Dermatologists specialize in the care of the skin. Their work is typically non-surgical, although some dermatologists do perform a specialized kind of skin cancer treatment called Mohs surgery. Dermatology training includes college, medical school and residency, and may include an extended period of training called a specialty fellowship. Salaries vary according to geographic location, gender and place of employment. (ref 1, ref 4)
All About the Money
The median salary of dermatologists in 2013 was $411,499, according to “Becker’s Hospital Review.” (ref 2) Profiles Database, an employer-physician matching service, reports a starting salary of $234,000 in 2013-2014, although dermatologists with six years’ experience earned $367,000. (ref 3)Dermatologists who performed Mohs surgery, however, earned $586,083 in 2010, according to “Becker’s Hospital Review.” (ref 4)Base salary offers ranged from $235,000 to $425,000, according to “Becker’s Hospital Review.” Dermatologists in the northeast earned the least, with an average annual salary of $274,000, while those in the Great Lakes region were the top earners at $425,000. Women earned less than men, at $248,000 to $321,000 respectively. (ref 2)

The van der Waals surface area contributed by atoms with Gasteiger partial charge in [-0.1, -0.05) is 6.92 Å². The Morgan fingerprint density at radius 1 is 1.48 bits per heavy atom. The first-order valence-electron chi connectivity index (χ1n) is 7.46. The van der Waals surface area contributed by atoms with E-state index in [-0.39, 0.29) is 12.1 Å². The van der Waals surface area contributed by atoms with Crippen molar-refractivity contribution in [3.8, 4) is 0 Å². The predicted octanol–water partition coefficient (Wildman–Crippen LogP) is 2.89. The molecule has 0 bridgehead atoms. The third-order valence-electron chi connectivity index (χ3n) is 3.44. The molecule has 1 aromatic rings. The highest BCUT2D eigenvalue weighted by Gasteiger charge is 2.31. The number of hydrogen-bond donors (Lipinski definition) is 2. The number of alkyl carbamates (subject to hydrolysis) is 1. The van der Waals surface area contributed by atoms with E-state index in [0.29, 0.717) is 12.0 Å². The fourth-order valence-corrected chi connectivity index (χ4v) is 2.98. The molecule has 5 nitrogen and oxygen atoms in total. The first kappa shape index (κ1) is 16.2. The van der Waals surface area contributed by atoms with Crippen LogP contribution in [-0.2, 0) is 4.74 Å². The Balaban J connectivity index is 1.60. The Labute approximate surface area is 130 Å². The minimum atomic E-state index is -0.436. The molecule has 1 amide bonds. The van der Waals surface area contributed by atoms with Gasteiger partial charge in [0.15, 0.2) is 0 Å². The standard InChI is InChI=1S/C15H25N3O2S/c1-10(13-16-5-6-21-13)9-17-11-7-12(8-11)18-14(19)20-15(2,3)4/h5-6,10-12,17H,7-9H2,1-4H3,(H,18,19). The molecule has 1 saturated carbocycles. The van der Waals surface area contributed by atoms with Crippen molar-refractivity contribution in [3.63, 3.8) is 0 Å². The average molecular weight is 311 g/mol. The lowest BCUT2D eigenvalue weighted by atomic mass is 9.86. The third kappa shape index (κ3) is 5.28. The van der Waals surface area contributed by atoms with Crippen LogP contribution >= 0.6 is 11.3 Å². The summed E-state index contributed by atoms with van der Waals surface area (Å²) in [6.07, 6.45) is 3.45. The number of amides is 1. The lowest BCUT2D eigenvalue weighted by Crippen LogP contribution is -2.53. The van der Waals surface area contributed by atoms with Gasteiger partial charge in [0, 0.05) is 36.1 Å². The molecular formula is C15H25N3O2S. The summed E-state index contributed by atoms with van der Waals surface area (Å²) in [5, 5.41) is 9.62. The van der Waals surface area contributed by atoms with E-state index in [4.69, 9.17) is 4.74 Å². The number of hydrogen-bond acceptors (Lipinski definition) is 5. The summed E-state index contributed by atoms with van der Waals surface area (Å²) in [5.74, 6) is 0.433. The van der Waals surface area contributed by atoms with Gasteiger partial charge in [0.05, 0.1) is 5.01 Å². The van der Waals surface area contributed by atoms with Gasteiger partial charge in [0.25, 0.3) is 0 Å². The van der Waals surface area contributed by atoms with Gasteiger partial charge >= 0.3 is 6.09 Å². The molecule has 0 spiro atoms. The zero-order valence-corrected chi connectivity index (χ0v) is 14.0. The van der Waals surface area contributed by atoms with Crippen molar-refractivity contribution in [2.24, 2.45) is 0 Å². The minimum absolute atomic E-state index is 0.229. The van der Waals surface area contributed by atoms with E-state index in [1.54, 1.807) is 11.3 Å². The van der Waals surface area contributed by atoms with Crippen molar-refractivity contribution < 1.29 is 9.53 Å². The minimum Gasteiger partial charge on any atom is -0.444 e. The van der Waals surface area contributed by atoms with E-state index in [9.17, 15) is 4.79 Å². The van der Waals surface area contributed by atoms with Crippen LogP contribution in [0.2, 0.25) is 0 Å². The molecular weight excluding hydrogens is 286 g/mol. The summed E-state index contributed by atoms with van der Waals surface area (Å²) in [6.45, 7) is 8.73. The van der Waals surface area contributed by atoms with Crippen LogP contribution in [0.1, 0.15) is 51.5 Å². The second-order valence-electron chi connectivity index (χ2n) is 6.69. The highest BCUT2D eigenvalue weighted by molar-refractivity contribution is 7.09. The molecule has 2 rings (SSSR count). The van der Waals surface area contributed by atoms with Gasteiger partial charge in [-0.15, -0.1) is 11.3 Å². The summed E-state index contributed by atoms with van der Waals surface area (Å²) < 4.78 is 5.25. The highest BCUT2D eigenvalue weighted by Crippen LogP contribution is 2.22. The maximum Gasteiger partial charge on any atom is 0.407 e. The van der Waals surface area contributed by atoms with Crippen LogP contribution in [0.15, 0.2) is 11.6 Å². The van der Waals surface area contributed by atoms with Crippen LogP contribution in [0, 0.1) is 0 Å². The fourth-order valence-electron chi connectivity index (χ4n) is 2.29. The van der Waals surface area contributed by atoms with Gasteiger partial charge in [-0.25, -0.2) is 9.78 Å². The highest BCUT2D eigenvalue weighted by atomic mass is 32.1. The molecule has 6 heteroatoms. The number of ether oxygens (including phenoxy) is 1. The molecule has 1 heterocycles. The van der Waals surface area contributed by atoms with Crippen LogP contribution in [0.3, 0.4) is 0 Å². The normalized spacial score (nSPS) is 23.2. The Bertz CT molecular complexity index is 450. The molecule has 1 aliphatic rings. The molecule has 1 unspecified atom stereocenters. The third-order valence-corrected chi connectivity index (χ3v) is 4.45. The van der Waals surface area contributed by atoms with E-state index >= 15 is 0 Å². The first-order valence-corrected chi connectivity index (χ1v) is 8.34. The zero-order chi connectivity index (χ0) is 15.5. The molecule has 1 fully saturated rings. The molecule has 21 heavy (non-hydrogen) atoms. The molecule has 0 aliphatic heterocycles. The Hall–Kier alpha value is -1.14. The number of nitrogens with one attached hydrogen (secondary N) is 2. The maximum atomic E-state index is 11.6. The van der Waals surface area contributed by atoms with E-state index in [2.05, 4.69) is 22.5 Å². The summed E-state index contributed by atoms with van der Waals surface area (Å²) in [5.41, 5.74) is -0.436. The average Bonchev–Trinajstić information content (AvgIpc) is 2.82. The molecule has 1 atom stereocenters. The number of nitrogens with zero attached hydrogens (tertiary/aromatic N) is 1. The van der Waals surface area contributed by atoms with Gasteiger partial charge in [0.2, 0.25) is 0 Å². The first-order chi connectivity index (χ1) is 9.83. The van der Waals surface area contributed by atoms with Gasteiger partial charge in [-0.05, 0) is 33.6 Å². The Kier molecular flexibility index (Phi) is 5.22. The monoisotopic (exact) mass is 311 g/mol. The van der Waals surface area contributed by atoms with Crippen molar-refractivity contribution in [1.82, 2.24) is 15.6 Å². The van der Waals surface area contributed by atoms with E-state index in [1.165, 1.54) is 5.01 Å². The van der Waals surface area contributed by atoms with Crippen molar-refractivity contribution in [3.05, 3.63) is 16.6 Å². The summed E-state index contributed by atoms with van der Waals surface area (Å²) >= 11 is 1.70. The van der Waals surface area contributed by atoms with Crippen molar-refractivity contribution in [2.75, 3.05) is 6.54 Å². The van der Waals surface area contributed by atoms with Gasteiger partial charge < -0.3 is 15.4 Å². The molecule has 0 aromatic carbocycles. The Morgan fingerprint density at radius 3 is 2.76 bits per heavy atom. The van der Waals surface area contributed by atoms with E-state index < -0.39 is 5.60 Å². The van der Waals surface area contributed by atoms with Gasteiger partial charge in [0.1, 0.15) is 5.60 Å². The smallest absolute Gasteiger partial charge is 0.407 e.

2016 Salary Information for Physicians and Surgeons
Physicians and surgeons earned a median annual salary of $204,950 in 2016, according to the U.S. Bureau of Labor Statistics. On the low end, physicians and surgeons earned a 25th percentile salary of $131,980, meaning 75 percent earned more than this amount. The 75th percentile salary is $261,170, meaning 25 percent earn more. In 2016, 713,800 people were employed in the U.S. as physicians and surgeons.